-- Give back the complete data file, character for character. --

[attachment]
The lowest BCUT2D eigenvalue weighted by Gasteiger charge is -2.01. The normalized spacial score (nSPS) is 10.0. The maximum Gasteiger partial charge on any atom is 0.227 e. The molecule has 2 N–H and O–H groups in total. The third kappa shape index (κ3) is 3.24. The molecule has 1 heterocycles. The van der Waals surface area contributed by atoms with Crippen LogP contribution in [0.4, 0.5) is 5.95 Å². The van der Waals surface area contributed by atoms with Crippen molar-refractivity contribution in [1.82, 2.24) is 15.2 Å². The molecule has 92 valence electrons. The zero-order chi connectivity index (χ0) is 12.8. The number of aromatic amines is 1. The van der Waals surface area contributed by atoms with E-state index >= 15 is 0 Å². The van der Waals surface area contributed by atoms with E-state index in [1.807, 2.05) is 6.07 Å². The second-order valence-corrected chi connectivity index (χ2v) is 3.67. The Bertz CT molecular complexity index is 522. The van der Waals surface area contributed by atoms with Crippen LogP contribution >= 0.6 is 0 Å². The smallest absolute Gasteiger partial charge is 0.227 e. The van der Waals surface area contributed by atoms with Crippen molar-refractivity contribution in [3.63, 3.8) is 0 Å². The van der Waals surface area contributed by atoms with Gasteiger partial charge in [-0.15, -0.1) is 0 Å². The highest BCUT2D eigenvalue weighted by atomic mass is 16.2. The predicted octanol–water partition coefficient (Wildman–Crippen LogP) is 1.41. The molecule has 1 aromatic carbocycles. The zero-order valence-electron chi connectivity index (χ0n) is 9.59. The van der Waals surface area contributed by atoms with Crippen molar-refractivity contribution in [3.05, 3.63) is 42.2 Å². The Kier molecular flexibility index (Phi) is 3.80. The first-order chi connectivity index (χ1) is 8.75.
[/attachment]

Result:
The lowest BCUT2D eigenvalue weighted by Gasteiger charge is -2.01. The normalized spacial score (nSPS) is 10.0. The maximum Gasteiger partial charge on any atom is 0.227 e. The molecule has 2 N–H and O–H groups in total. The third kappa shape index (κ3) is 3.24. The molecule has 1 heterocycles. The van der Waals surface area contributed by atoms with Crippen LogP contribution in [0.4, 0.5) is 5.95 Å². The van der Waals surface area contributed by atoms with Crippen molar-refractivity contribution in [1.82, 2.24) is 15.2 Å². The molecule has 92 valence electrons. The zero-order chi connectivity index (χ0) is 12.8. The number of aromatic amines is 1. The van der Waals surface area contributed by atoms with E-state index >= 15 is 0 Å². The van der Waals surface area contributed by atoms with E-state index in [1.807, 2.05) is 6.07 Å². The second-order valence-corrected chi connectivity index (χ2v) is 3.67. The Bertz CT molecular complexity index is 522. The van der Waals surface area contributed by atoms with Crippen LogP contribution >= 0.6 is 0 Å². The smallest absolute Gasteiger partial charge is 0.227 e. The van der Waals surface area contributed by atoms with Crippen molar-refractivity contribution in [3.63, 3.8) is 0 Å². The van der Waals surface area contributed by atoms with Gasteiger partial charge in [-0.15, -0.1) is 0 Å². The highest BCUT2D eigenvalue weighted by atomic mass is 16.2. The predicted octanol–water partition coefficient (Wildman–Crippen LogP) is 1.41. The molecule has 1 aromatic carbocycles. The zero-order valence-electron chi connectivity index (χ0n) is 9.59. The van der Waals surface area contributed by atoms with Crippen molar-refractivity contribution in [3.05, 3.63) is 42.2 Å². The Kier molecular flexibility index (Phi) is 3.80. The first-order chi connectivity index (χ1) is 8.75.